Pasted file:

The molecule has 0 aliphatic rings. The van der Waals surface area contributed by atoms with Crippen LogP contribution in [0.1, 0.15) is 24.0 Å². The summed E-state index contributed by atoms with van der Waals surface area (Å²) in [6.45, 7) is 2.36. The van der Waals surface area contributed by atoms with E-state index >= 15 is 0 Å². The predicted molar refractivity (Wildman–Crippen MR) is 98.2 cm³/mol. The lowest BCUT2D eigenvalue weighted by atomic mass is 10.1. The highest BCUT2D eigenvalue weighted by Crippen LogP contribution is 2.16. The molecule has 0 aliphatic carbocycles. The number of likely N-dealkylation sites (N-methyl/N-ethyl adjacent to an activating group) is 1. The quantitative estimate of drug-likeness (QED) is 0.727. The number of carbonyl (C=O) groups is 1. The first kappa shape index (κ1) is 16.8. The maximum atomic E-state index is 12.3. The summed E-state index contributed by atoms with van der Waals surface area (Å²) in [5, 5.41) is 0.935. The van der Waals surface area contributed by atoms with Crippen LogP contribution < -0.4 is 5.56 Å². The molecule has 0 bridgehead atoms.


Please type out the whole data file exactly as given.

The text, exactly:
The molecule has 0 aliphatic rings. The van der Waals surface area contributed by atoms with Crippen LogP contribution in [0.1, 0.15) is 24.0 Å². The summed E-state index contributed by atoms with van der Waals surface area (Å²) in [6.45, 7) is 2.36. The van der Waals surface area contributed by atoms with E-state index >= 15 is 0 Å². The predicted molar refractivity (Wildman–Crippen MR) is 98.2 cm³/mol. The lowest BCUT2D eigenvalue weighted by atomic mass is 10.1. The highest BCUT2D eigenvalue weighted by Crippen LogP contribution is 2.16. The molecule has 0 aliphatic carbocycles. The number of likely N-dealkylation sites (N-methyl/N-ethyl adjacent to an activating group) is 1. The quantitative estimate of drug-likeness (QED) is 0.727. The number of carbonyl (C=O) groups is 1. The first kappa shape index (κ1) is 16.8. The maximum atomic E-state index is 12.3. The summed E-state index contributed by atoms with van der Waals surface area (Å²) in [5, 5.41) is 0.935. The van der Waals surface area contributed by atoms with Crippen LogP contribution < -0.4 is 5.56 Å². The molecule has 0 bridgehead atoms.